relative speed of incremention syntaxes (or "i=i+1" VS "i+=1")

Andreas Löscher andreas.loescher at
Mon Aug 22 01:17:14 CEST 2011

Am Sonntag, den 21.08.2011, 14:52 -0400 schrieb Roy Smith:
> In article <mailman.282.1313951079.27778.python-list at>,
>  Christian Heimes <lists at> wrote:
> > Am 21.08.2011 19:27, schrieb Andreas Lscher:
> > > As for using Integers, the first case (line 1319 and 1535) are true and
> > > there is no difference in Code. However, Python uses a huge switch-case
> > > construct to execute it's opcodes and INPLACE_ADD cames after
> > > BINARY_ADD, hence the difference in speed. 
> > 
> > I don't think that's the reason. Modern compiles turn a switch statement
> > into a jump or branch table rather than a linear search like chained
> > elif statements.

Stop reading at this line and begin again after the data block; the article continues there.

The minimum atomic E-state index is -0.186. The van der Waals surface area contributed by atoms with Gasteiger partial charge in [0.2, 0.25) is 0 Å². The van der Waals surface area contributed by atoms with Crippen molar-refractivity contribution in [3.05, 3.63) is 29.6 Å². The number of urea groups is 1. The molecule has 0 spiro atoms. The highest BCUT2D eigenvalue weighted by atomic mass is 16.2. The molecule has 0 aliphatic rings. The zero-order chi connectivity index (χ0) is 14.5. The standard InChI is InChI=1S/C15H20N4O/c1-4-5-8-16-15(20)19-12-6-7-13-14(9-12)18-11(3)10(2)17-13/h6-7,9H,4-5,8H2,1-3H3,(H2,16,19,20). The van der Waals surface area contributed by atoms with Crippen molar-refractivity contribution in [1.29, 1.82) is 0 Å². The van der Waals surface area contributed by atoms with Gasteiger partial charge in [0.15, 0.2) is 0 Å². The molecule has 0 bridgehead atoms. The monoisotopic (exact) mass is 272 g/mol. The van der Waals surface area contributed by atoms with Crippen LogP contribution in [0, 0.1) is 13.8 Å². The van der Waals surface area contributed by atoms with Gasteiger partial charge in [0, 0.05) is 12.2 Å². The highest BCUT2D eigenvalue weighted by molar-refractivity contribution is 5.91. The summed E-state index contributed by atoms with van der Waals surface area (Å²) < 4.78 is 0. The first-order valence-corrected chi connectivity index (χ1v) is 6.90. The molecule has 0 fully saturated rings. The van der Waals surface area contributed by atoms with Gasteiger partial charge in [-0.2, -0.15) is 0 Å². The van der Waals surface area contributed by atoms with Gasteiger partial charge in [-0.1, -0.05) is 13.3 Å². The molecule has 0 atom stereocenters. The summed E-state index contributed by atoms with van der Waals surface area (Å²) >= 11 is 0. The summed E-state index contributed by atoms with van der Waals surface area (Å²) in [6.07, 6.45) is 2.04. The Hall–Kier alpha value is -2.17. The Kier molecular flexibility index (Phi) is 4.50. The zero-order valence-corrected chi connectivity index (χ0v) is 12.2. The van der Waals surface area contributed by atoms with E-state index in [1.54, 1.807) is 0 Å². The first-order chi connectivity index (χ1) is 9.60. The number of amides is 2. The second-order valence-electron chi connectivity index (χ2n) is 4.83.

> This is true even for very small values of "modern".  I remember the 
> Unix v6 C compiler (circa 1977) was able to do this.

What is the difference in speed between a jump table that is searched
from top to bottom in comparison to an ordinary if-then-elif...? The
difference can only be in the search algorithm regarding the table.
Without optimization (linear search) both are the same. If the compiler
applies some magic the difference can be relevant (linear complexity for
if-then-elif... and O(1) if you would use a dictionary). 

Hence the executed code for integers is the same, there must be a slower
path to the code of BINARY_ADD than to INPLACE_ADD. 

How would such an jump table work to behave the same liek a
switch-case-statement? Beware, that things like

       case PRINT_NEWLINE_TO:
1802	            w = stream = POP();
1803	            /* fall through to PRINT_NEWLINE */
1805	        case PRINT_NEWLINE:

must be supported.

Bye the way:
	First line of ceval.c since at least Version 2.4
2	/* Execute compiled code */
4	/* XXX TO DO:
5	   XXX speed up searching for keywords by using a dictionary
6	   XXX document it!
7	   */


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